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Posted 19th Dec 2022

New JCCP good practice guide for Aesthetics Training

JCCP Good Practice Guide

The Joint Council of Cosmetic Practitioners (JCCP) has published a Good Practice Guide for aesthetics training.

This is primarily intended to support providers of aesthetic medicine courses. However, it’s also useful for healthcare professionals seeking to undertake injectables training.

Harley Academy is a JCCP approved provider of non-surgical aesthetics training courses. We are proud to have a longstanding relationship with the JCCP as part of our commitment to raising standards in aesthetic education.

JCCP Good Practice Guide


“The JCCP is aware that there is considerable variation in the approach that the aesthetic and non-surgical cosmetic industry takes to providing education and training…” the organisation states in a 1 December 2022 press release.

It goes on to note “discrepancies within how education and training providers take to promoting courses” and “the form of courses offered” as part of their reasoning for publishing this guide.

According to the JCCP, it’s Good Practice Guide for Education and Training Courses “has been written to support education and training providers in the aesthetics and non-surgical cosmetic sector with their pathways and programmes to educate and train, and well as supporting those seeking to develop their own individual knowledge and skills and as part of necessary CPPD in the dynamic aesthetics and non-surgical cosmetic sector.”


It is widely understood that the Department of Health and Social Care (DHSC) in England will be introducing licensing for aesthetics practitioners. Bringing in mandatory licences for injectors and for their premises is part of the government’s wider regulatory intentions for the sector.

According to the JCCP update, the DHSC licensing plan “is reported to include the need for all practitioners who provide procedures that may be included in the scope of the licence to demonstrate that they have achieved a minimum standard of education and training (which is yet to be determined following public consultation next year). This is essential to ensure patient safety, and thus should be a central pillar of a future licensing regime.”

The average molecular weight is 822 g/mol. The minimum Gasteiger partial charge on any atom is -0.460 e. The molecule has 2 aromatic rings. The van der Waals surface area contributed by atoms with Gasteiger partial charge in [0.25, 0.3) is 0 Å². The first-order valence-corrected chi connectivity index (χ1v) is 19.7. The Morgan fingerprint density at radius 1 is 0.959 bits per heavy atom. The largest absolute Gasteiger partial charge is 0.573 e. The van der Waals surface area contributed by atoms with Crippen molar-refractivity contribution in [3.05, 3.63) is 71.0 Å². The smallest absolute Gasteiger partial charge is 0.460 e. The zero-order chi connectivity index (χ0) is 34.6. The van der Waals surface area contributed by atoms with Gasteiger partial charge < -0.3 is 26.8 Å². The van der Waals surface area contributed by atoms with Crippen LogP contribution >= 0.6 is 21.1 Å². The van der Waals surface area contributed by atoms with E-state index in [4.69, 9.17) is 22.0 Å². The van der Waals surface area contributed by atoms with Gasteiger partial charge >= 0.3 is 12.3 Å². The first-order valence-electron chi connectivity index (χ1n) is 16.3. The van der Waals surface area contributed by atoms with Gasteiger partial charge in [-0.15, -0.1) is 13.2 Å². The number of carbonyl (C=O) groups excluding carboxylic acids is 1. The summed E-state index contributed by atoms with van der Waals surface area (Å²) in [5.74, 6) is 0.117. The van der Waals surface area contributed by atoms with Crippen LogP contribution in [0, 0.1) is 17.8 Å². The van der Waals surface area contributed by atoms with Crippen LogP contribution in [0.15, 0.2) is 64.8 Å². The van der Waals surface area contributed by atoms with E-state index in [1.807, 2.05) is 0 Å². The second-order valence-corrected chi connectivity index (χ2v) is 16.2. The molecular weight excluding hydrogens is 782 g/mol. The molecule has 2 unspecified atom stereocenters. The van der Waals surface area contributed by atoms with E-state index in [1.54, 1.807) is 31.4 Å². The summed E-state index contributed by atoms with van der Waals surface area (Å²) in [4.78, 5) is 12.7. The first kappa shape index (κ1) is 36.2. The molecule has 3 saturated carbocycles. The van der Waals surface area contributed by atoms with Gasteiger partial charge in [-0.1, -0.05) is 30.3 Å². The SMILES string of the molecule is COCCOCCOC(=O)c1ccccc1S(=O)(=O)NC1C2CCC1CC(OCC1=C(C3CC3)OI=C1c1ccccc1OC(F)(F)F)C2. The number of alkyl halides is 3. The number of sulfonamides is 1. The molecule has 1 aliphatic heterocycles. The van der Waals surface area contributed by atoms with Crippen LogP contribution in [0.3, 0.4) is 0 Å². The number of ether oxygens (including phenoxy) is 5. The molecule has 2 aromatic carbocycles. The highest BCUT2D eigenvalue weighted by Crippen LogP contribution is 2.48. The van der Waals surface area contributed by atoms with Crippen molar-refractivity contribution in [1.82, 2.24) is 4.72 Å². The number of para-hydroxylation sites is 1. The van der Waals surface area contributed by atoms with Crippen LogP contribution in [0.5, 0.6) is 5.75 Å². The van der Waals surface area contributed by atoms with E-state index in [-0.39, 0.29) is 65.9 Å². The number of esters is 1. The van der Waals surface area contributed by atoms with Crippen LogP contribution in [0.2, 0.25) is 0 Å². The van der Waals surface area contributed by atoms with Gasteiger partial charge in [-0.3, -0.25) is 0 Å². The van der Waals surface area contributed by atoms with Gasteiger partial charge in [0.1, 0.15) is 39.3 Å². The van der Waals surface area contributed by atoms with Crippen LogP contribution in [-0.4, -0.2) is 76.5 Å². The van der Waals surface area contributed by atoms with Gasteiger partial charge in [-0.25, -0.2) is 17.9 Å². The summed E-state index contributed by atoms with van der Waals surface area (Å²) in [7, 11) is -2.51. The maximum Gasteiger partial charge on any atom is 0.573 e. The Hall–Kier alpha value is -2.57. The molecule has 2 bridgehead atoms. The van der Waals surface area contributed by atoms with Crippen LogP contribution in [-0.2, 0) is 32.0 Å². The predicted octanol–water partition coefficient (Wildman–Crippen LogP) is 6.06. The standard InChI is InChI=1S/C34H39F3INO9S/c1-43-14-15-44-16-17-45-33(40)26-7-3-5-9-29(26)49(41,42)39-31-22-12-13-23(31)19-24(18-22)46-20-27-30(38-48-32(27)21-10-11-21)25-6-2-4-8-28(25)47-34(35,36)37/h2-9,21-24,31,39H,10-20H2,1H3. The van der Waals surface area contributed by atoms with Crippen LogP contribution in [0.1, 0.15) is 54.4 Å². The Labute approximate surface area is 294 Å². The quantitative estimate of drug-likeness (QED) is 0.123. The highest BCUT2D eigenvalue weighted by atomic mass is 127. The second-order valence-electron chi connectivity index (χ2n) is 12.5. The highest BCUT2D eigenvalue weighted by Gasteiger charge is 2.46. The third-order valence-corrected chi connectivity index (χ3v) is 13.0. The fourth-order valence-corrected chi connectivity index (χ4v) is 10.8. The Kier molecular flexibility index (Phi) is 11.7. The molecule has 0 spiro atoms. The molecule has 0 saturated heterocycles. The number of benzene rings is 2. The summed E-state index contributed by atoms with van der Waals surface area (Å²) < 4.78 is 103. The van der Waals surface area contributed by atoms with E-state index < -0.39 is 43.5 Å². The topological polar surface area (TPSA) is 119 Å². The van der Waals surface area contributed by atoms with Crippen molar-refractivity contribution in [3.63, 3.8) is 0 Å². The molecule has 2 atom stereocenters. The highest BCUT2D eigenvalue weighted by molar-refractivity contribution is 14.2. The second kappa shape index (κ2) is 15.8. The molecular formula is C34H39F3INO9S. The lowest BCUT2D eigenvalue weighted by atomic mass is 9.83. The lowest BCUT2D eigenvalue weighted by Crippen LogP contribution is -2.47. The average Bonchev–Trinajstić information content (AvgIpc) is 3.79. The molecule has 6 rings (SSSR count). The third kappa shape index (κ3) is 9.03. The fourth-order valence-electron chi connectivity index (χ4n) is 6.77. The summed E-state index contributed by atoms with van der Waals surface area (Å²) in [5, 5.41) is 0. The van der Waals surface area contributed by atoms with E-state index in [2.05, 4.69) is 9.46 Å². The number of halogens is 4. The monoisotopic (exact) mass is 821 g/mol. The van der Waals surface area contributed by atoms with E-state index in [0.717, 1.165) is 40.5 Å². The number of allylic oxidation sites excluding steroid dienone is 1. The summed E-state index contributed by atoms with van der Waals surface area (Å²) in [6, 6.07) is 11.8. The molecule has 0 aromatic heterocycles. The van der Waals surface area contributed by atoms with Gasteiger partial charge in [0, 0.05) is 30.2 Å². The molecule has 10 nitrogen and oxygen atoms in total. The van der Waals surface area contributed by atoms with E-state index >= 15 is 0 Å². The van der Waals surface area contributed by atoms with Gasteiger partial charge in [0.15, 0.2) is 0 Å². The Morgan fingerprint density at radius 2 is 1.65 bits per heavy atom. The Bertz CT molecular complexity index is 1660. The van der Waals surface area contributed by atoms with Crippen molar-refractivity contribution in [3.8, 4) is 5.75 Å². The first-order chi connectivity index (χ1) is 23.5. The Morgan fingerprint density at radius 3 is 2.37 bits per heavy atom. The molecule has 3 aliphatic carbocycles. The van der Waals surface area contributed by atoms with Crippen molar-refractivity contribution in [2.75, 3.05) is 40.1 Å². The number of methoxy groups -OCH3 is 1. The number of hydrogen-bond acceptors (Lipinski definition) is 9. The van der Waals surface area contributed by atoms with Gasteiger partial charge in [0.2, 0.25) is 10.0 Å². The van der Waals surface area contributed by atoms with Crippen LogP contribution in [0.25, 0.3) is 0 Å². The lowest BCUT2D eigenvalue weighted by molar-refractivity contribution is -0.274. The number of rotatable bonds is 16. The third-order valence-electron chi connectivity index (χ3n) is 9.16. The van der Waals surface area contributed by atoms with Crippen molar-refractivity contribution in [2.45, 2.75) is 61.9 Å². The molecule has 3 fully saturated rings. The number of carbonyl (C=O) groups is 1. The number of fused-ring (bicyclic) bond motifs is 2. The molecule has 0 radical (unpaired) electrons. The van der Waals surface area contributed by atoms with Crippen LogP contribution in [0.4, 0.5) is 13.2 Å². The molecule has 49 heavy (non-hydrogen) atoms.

In order for injectors to be able to meet any such requirements to demonstrate a particular skill level, a minimum standard of aesthetic education will need to be set.

Female patient receiving forehead injectable treatment


There has been much speculation as to whether this “minimum standard” will be the Level 7 Diploma in injectables.

As we have explained previously, there are a number of reasons why the Level 7 – developed in 2015 by our founder, Dr Tristan Mehta – has entered the chat here.

The Level 7 injectables qualification was mapped to the Health Education England (HEE) guidelines from the beginning. Additionally, it was the first – and remains the only – Ofqual-regulated postgraduate injectables qualification in the UK.

Given the Level 7 is the only current UK qualification to meet these criteria, it’s easy to see why people have logically assumed this will be announced as the minimum qualification aesthetics practitioners will require to practise in England.

However, to reiterate, there’s been no official guidance on this one way or the other. Until the 2023 consultation has concluded, we’re unlikely to hear which way the government is leaning.

Whatever happens, we are proud that our Level 7 Diploma in Botox & Dermal Fillers continues to deliver the most thorough, holistic, ethical and engaging training to healthcare professionals. The standard of our training and our focus on safe practice through one-on-one mentored learning, already means that Harley Academy has 10 times as many graduates as any other centre.

Lip filler 3 Injecting without a Mentor


The JCCP’s Good Practice Guide “in part supports achieving minimum standards in education and training for providers, and furthermore the competence of individuals thereof, and sets out the JCCP’s expectations regarding ethical and accurate advertising of training courses in the sector.”

The Guide also “differentiates between pre-qualifying training courses (designed for practitioners to acquire the requisite knowledge and practice competencies to perform non-surgical procedures both safely and effectively) and short courses and CPPD courses.”

You can view this Good Practice Guide for Education and Training Courses in aesthetics on the JCCP website.

All information correct at the time of publication.

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